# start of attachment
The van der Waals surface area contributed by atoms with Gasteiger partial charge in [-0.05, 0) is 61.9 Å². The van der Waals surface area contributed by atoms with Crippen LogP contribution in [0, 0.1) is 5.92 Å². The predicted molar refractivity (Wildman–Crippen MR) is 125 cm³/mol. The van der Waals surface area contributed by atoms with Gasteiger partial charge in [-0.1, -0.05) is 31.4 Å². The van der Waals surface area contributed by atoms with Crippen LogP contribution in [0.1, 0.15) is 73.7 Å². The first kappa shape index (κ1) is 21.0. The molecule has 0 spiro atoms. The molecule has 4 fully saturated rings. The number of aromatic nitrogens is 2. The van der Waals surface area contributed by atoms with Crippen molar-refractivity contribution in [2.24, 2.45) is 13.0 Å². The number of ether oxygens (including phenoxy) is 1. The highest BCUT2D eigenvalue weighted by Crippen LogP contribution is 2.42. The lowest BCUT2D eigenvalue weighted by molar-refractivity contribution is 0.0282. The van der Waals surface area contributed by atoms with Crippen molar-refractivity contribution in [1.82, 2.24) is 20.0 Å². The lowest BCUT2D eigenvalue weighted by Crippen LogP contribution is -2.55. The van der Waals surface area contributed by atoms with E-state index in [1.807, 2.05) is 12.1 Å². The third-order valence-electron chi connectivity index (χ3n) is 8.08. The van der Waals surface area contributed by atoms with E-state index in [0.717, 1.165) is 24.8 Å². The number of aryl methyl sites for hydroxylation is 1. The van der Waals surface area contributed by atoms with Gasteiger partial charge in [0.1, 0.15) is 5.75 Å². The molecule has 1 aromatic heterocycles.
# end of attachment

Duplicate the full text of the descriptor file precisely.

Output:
The van der Waals surface area contributed by atoms with Gasteiger partial charge in [-0.05, 0) is 61.9 Å². The van der Waals surface area contributed by atoms with Crippen LogP contribution in [0, 0.1) is 5.92 Å². The predicted molar refractivity (Wildman–Crippen MR) is 125 cm³/mol. The van der Waals surface area contributed by atoms with Gasteiger partial charge in [-0.1, -0.05) is 31.4 Å². The van der Waals surface area contributed by atoms with Crippen LogP contribution in [0.1, 0.15) is 73.7 Å². The first kappa shape index (κ1) is 21.0. The molecule has 0 spiro atoms. The molecule has 4 fully saturated rings. The number of aromatic nitrogens is 2. The van der Waals surface area contributed by atoms with Crippen molar-refractivity contribution in [2.24, 2.45) is 13.0 Å². The number of ether oxygens (including phenoxy) is 1. The highest BCUT2D eigenvalue weighted by Crippen LogP contribution is 2.42. The lowest BCUT2D eigenvalue weighted by molar-refractivity contribution is 0.0282. The van der Waals surface area contributed by atoms with Crippen molar-refractivity contribution in [1.82, 2.24) is 20.0 Å². The lowest BCUT2D eigenvalue weighted by Crippen LogP contribution is -2.55. The van der Waals surface area contributed by atoms with E-state index in [1.807, 2.05) is 12.1 Å². The third-order valence-electron chi connectivity index (χ3n) is 8.08. The van der Waals surface area contributed by atoms with E-state index in [0.717, 1.165) is 24.8 Å². The number of aryl methyl sites for hydroxylation is 1. The van der Waals surface area contributed by atoms with Gasteiger partial charge in [0.1, 0.15) is 5.75 Å². The molecule has 1 aromatic heterocycles.